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README.md

Dockerfile Maven

Build Status Maven Central License

Status: mature

At this point, we're not developing or accepting new features or even fixing non-critical bugs.

This Maven plugin integrates Maven with Docker.

The design goals are:

  • Don't do anything fancy. Dockerfiles are how you build Docker projects; that's what this plugin uses. They are mandatory.
  • Make the Docker build process integrate with the Maven build process. If you bind the default phases, when you type mvn package, you get a Docker image. When you type mvn deploy, your image gets pushed.
  • Make the goals remember what you are doing. You can type mvn dockerfile:build and later mvn dockerfile:tag and later mvn dockerfile:push without problems. This also eliminates the need for something like mvn dockerfile:build -DalsoPush; instead you can just say mvn dockerfile:build dockerfile:push.
  • Integrate with the Maven build reactor. You can depend on the Docker image of one project in another project, and Maven will build the projects in the correct order. This is useful when you want to run integration tests involving multiple services.

This project adheres to the Open Code of Conduct. By participating, you are expected to honor this code.

See the changelog for a list of releases

Set-up

This plugin requires Java 7 or later and Apache Maven 3 or later (dockerfile-maven-plugin <=1.4.6 needs Maven >= 3, and for other cases, Maven >= 3.5.2). To run the integration tests or to use the plugin in practice, a working Docker set-up is needed.

Example

For more examples, see the integration test directory.

In particular, the advanced test showcases a full service consisting of two micro-services that are integration tested using helios-testing.

This configures the actual plugin to build your image with mvn package and push it with mvn deploy. Of course you can also say mvn dockerfile:build explicitly.

<plugin>
  <groupId>com.spotify</groupId>
  <artifactId>dockerfile-maven-plugin</artifactId>
  <version>${dockerfile-maven-version}</version>
  <executions>
    <execution>
      <id>default</id>
      <goals>
        <goal>build</goal>
        <goal>push</goal>
      </goals>
    </execution>
  </executions>
  <configuration>
    <repository>spotify/foobar</repository>
    <tag>${project.version}</tag>
    <buildArgs>
      <JAR_FILE>${project.build.finalName}.jar</JAR_FILE>
    </buildArgs>
  </configuration>
</plugin>

A corresponding Dockerfile could look like:

FROM openjdk:8-jre
MAINTAINER David Flemström <dflemstr@spotify.com>

ENTRYPOINT ["/usr/bin/java", "-jar", "/usr/share/myservice/myservice.jar"]

# Add Maven dependencies (not shaded into the artifact; Docker-cached)
ADD target/lib           /usr/share/myservice/lib
# Add the service itself
ARG JAR_FILE
ADD target/${JAR_FILE} /usr/share/myservice/myservice.jar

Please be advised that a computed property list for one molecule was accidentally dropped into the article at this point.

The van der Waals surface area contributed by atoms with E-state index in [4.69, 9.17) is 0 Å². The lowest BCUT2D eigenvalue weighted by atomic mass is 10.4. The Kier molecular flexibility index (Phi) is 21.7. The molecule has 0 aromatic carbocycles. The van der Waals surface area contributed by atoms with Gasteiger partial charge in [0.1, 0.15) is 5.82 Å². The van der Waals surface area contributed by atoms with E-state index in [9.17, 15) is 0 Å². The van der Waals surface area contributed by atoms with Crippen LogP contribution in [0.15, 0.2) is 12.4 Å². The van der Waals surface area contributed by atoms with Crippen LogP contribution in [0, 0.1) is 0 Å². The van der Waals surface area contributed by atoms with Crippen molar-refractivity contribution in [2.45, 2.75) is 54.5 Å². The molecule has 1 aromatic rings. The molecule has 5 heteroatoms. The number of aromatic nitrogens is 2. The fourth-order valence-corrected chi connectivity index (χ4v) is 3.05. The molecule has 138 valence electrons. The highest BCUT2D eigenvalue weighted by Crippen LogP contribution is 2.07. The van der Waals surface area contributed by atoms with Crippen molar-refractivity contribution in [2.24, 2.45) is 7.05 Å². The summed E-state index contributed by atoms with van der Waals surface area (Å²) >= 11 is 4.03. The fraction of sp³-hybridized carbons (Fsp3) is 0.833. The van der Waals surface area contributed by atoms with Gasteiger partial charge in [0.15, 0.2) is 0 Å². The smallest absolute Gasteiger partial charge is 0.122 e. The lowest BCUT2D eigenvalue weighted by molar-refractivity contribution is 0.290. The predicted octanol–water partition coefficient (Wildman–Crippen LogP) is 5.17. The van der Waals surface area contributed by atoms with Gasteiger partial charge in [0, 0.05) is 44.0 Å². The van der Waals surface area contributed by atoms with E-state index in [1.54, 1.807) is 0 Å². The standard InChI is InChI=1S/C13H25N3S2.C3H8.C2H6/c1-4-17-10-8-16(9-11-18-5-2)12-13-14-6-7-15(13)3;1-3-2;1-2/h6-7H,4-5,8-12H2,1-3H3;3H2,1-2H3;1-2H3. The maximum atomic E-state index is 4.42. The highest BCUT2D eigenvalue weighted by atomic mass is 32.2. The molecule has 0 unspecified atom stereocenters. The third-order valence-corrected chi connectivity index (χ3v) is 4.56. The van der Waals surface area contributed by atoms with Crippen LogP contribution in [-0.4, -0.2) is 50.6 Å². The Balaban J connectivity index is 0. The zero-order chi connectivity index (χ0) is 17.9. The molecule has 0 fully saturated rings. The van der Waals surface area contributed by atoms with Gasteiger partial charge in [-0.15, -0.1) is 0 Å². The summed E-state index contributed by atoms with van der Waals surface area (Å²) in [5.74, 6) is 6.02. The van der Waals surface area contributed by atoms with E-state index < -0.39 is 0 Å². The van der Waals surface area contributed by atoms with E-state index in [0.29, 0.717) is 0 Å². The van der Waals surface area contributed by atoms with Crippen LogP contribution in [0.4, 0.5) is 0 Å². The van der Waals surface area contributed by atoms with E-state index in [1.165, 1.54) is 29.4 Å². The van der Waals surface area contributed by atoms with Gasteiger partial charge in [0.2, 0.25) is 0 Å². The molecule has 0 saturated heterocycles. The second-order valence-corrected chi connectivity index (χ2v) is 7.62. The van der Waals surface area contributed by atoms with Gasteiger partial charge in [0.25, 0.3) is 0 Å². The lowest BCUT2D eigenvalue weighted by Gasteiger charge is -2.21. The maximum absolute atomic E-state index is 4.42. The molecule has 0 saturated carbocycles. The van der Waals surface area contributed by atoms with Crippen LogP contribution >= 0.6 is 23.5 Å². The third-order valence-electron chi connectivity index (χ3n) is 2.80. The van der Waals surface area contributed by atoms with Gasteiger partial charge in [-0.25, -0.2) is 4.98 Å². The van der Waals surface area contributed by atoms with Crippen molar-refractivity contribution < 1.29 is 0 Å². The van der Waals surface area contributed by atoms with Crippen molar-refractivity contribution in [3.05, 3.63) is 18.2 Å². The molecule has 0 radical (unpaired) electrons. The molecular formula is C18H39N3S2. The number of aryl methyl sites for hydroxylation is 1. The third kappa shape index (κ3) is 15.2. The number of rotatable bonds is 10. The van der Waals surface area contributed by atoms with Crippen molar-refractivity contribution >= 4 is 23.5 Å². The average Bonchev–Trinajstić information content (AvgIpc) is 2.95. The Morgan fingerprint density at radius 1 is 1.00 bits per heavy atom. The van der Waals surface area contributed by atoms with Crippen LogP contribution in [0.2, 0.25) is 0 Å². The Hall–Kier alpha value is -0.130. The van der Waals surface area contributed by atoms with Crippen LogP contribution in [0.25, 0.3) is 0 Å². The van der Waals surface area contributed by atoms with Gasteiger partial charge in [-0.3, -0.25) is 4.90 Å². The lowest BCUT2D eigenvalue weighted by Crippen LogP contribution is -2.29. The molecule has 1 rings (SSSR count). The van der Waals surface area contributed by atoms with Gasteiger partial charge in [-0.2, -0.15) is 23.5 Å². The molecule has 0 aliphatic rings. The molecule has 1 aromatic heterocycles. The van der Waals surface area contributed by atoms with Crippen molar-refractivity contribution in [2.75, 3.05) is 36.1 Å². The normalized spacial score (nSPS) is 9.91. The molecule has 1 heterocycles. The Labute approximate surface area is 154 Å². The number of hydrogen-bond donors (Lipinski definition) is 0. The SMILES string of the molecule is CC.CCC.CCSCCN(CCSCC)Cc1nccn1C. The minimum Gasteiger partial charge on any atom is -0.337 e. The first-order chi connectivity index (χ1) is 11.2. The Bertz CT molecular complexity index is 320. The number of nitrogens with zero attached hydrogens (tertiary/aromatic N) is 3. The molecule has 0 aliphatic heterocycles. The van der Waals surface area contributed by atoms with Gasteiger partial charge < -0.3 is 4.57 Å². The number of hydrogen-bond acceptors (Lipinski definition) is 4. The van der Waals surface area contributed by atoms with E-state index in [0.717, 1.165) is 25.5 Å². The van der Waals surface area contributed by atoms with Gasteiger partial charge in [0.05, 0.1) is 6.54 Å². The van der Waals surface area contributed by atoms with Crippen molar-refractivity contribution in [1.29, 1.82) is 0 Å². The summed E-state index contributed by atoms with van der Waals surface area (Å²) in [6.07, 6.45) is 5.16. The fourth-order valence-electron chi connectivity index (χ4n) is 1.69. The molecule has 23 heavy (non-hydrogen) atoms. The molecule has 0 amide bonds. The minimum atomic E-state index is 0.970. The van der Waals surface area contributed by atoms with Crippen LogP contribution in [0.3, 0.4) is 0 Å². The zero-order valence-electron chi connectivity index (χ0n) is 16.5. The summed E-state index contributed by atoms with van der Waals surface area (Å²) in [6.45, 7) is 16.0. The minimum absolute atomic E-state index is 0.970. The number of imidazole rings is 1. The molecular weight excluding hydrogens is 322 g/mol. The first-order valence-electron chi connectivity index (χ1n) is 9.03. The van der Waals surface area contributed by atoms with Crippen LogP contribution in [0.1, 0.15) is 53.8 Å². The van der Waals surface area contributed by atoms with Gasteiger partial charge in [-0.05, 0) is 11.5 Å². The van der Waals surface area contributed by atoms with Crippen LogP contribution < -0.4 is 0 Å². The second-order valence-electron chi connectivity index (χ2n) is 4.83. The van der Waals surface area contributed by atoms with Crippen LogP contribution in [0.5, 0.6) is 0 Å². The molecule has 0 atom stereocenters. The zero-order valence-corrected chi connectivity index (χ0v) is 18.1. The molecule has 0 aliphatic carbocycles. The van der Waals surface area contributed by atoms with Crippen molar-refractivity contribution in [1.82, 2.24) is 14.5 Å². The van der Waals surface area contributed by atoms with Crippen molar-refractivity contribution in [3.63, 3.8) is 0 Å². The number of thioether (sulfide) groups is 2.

Important note

The most Maven-ish way to reference the build artifact would probably be to use the project.build.directory variable for referencing the 'target'-directory. However, this results in an absolute path, which is not supported by the ADD command in the Dockerfile. Any such source must be inside the context of the Docker build and therefor must be referenced by a relative path. See https://github.com/spotify/dockerfile-maven/issues/101

Do not use ${project.build.directory} as a way to reference your build directory.

What does it give me?

There are many advantages to using this plugin for your builds.

Faster build times

This plugin lets you leverage Docker cache more consistently, vastly speeding up your builds by letting you cache Maven dependencies in your image. It also encourages avoiding the maven-shade-plugin, which also greatly speeds up builds.

Consistent build lifecycle

You no longer have to say something like:

mvn package
mvn dockerfile:build
mvn verify
mvn dockerfile:push
mvn deploy

Instead, it is simply enough to say:

mvn deploy

With the basic configuration, this will make sure that the image is built and pushed at the correct times.

Depend on Docker images of other services

You can depend on the Docker information of another project, because this plugin attaches project metadata when it builds Docker images. Simply add this information to any project:

<dependency>
  <groupId>com.spotify</groupId>
  <artifactId>foobar</artifactId>
  <version>1.0-SNAPSHOT</version>
  <type>docker-info</type>
</dependency>

Now, you can read information about the Docker image of the project that you depended on:

String imageName = getResource("META-INF/docker/com.spotify/foobar/image-name");

This is great for an integration test where you want the latest version of another project's Docker image.

Note that you have to register a Maven extension in your POM (or a parent POM) in order for the docker-info type to be supported:

<build>
  <extensions>
    <extension>
      <groupId>com.spotify</groupId>
      <artifactId>dockerfile-maven-extension</artifactId>
      <version>${version}</version>
    </extension>
  </extensions>
</build>

Use other Docker tools that rely on Dockerfiles

Your project(s) look like so:

a/
  Dockerfile
  pom.xml
b/
  Dockerfile
  pom.xml

You can now use these projects with Fig or docker-compose or some other system that works with Dockerfiles. For example, a docker-compose.yml might look like:

service-a:
  build: a/
  ports:
  - '80'

service-b:
  build: b/
  links:
  - service-a

Now, docker-compose up and docker-compose build will work as expected.

Usage

See usage docs.

Authentication

See authentication docs.

Releasing

To cut the Maven release:

mvn clean [-B -Dinvoker.skip -DskipTests -Darguments='-Dinvoker.skip -DskipTests'] \
  -Dgpg.keyname=<key ID used for signing artifacts> \
  release:clean release:prepare release:perform

We use gren to create Releases in Github:

gren release
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